One attempt to monitor the charge flow has been to sense the charge pressure. However, since charge flow is only needed during turning, even if the pump has worn, there will likely be enough charge flow for the charge pressure to be adequate. That is, until steering is needed and the charge flow is now inadequate and the pressure drops. Thus, a pressure sensor at the charge flow outlet is only adequate to detect a catastrophic and sudden failure of the charge pump.

SUMMARY OF THE INVENTION

The present invention provides a system for monitoring the charge flow so that a decrease in the flow rate, even if the charge flow pressure remains satisfactory, can be detected. In a hydrostatic system, the case drain flow from the pump and the motor are joined and directed to the reservoir. The charge pump flow and the drain flow are thus equal. The system of the present invention provides a sharp edge orifice restriction in the drain, creating a back pressure in the drain that is proportional to the fluid flow through the drain. A pressure switch mounted in the pump case, or in the drain, detects the back pressure in the drain. The pressure switch is designed to be activated at a back pressure that corresponds to the intended charge flow at a specific engine speed. During operation, if the back pressure is not sufficient to cause the pressure switch to be activated at the predetermined engine speed or at a faster engine speed, the charge flow is not sufficient and a warning signal is generated.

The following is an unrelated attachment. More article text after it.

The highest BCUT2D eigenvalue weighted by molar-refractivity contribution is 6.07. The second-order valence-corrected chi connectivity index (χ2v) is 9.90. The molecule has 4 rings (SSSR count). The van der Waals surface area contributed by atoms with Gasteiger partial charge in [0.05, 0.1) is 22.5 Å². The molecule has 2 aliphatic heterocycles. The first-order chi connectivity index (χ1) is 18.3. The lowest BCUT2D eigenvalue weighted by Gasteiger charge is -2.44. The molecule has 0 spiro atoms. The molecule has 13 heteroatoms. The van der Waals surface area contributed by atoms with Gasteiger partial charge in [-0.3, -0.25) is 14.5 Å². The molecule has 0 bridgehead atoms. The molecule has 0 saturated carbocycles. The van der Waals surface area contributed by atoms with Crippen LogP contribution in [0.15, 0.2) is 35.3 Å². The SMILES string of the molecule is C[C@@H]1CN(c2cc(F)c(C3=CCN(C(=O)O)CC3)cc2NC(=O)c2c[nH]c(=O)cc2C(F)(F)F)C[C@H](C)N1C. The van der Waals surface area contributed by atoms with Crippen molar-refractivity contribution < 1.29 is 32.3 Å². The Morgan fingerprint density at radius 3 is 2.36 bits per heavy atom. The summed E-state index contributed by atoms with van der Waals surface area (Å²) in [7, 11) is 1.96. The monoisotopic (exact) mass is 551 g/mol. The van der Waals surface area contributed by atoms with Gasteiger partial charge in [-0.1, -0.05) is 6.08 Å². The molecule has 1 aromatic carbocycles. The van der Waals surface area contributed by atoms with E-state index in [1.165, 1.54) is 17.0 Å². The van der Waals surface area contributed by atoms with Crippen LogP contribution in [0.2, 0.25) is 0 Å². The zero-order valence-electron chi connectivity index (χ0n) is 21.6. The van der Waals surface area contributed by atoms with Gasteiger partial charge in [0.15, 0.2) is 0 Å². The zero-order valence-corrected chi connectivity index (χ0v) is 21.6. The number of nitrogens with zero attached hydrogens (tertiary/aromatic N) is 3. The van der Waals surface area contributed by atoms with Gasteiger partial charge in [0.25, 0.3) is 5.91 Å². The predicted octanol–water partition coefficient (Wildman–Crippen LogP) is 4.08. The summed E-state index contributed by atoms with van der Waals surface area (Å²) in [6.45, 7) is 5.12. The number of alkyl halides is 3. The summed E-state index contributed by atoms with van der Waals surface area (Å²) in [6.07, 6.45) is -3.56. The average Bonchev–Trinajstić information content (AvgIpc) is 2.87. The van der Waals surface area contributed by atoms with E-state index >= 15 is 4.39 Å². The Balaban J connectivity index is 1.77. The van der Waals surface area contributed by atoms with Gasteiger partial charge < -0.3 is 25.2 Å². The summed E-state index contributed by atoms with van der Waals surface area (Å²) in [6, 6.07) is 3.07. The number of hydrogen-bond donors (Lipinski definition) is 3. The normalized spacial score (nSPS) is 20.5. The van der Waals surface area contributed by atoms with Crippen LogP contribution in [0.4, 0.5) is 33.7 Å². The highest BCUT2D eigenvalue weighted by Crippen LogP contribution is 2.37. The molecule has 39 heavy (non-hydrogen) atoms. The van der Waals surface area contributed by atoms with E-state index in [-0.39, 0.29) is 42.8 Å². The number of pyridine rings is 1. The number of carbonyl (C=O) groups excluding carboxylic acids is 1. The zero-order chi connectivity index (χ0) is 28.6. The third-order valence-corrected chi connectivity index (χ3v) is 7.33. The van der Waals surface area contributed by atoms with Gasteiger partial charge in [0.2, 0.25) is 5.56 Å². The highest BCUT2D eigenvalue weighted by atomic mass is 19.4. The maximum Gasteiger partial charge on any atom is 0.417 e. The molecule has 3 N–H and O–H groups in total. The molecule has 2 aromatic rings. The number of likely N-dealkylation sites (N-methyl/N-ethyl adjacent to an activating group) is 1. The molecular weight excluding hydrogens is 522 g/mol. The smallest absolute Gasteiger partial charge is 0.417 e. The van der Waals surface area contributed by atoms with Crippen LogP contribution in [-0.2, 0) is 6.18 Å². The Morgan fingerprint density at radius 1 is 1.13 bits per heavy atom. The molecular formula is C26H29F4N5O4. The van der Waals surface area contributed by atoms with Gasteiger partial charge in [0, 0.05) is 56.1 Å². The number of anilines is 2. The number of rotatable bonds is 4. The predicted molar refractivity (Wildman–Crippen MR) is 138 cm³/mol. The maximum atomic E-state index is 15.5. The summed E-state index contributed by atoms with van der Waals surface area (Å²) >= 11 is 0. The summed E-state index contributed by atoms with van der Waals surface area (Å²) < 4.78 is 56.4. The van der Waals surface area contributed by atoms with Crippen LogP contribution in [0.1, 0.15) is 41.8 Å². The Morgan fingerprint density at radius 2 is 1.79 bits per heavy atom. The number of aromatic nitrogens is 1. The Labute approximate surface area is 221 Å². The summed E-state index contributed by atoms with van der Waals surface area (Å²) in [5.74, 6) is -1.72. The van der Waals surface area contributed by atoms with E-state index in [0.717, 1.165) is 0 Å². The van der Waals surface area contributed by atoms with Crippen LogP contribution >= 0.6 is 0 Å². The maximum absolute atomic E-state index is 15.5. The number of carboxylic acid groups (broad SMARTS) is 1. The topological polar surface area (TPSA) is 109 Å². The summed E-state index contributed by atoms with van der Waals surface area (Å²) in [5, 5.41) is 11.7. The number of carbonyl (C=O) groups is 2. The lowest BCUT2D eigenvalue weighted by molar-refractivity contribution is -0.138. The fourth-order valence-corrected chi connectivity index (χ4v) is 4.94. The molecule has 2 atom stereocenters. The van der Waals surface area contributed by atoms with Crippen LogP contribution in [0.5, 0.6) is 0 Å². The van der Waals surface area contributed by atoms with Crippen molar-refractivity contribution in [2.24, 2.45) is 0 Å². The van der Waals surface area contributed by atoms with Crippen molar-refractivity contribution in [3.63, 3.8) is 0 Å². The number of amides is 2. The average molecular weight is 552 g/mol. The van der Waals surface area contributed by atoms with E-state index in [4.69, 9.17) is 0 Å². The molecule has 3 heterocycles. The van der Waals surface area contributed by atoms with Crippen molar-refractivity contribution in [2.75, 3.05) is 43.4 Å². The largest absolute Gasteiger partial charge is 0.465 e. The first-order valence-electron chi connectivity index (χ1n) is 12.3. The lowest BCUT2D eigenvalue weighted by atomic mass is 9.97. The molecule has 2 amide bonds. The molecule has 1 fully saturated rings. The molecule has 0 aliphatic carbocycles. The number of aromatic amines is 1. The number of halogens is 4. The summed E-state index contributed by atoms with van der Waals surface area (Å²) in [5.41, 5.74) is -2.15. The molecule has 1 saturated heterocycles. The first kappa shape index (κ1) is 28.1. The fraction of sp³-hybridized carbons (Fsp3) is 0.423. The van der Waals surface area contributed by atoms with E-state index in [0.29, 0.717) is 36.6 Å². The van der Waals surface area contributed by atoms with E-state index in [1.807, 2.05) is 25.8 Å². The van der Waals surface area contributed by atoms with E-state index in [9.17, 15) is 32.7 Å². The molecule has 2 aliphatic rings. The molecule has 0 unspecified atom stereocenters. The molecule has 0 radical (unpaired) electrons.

BRIEF DESCRIPTION OF THE DRAWINGS